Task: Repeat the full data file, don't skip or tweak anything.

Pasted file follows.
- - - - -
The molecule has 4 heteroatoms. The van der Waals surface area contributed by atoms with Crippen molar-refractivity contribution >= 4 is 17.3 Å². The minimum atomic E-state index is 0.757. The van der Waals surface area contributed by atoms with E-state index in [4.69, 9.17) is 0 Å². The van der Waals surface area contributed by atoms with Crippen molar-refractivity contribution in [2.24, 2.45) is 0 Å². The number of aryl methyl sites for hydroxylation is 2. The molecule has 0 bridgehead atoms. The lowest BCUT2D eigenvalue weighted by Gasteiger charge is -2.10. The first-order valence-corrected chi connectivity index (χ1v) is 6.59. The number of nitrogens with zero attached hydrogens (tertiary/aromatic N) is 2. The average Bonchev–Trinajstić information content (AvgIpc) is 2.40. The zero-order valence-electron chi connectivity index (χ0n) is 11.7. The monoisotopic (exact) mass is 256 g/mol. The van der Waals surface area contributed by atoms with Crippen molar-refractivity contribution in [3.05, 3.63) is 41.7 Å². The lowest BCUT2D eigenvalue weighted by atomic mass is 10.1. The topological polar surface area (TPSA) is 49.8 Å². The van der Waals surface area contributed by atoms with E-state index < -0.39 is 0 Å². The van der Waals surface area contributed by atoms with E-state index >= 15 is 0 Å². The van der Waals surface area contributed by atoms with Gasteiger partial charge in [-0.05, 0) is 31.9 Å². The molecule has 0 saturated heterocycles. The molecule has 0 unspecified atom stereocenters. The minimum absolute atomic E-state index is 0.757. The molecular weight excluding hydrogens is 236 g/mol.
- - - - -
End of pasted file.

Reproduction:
The molecule has 4 heteroatoms. The van der Waals surface area contributed by atoms with Crippen molar-refractivity contribution >= 4 is 17.3 Å². The minimum atomic E-state index is 0.757. The van der Waals surface area contributed by atoms with E-state index in [4.69, 9.17) is 0 Å². The van der Waals surface area contributed by atoms with Crippen molar-refractivity contribution in [2.24, 2.45) is 0 Å². The number of aryl methyl sites for hydroxylation is 2. The molecule has 0 bridgehead atoms. The lowest BCUT2D eigenvalue weighted by Gasteiger charge is -2.10. The first-order valence-corrected chi connectivity index (χ1v) is 6.59. The number of nitrogens with zero attached hydrogens (tertiary/aromatic N) is 2. The average Bonchev–Trinajstić information content (AvgIpc) is 2.40. The zero-order valence-electron chi connectivity index (χ0n) is 11.7. The monoisotopic (exact) mass is 256 g/mol. The van der Waals surface area contributed by atoms with Crippen molar-refractivity contribution in [3.05, 3.63) is 41.7 Å². The lowest BCUT2D eigenvalue weighted by atomic mass is 10.1. The topological polar surface area (TPSA) is 49.8 Å². The van der Waals surface area contributed by atoms with E-state index < -0.39 is 0 Å². The van der Waals surface area contributed by atoms with E-state index >= 15 is 0 Å². The van der Waals surface area contributed by atoms with Gasteiger partial charge in [-0.05, 0) is 31.9 Å². The molecule has 0 saturated heterocycles. The molecule has 0 unspecified atom stereocenters. The minimum absolute atomic E-state index is 0.757. The molecular weight excluding hydrogens is 236 g/mol.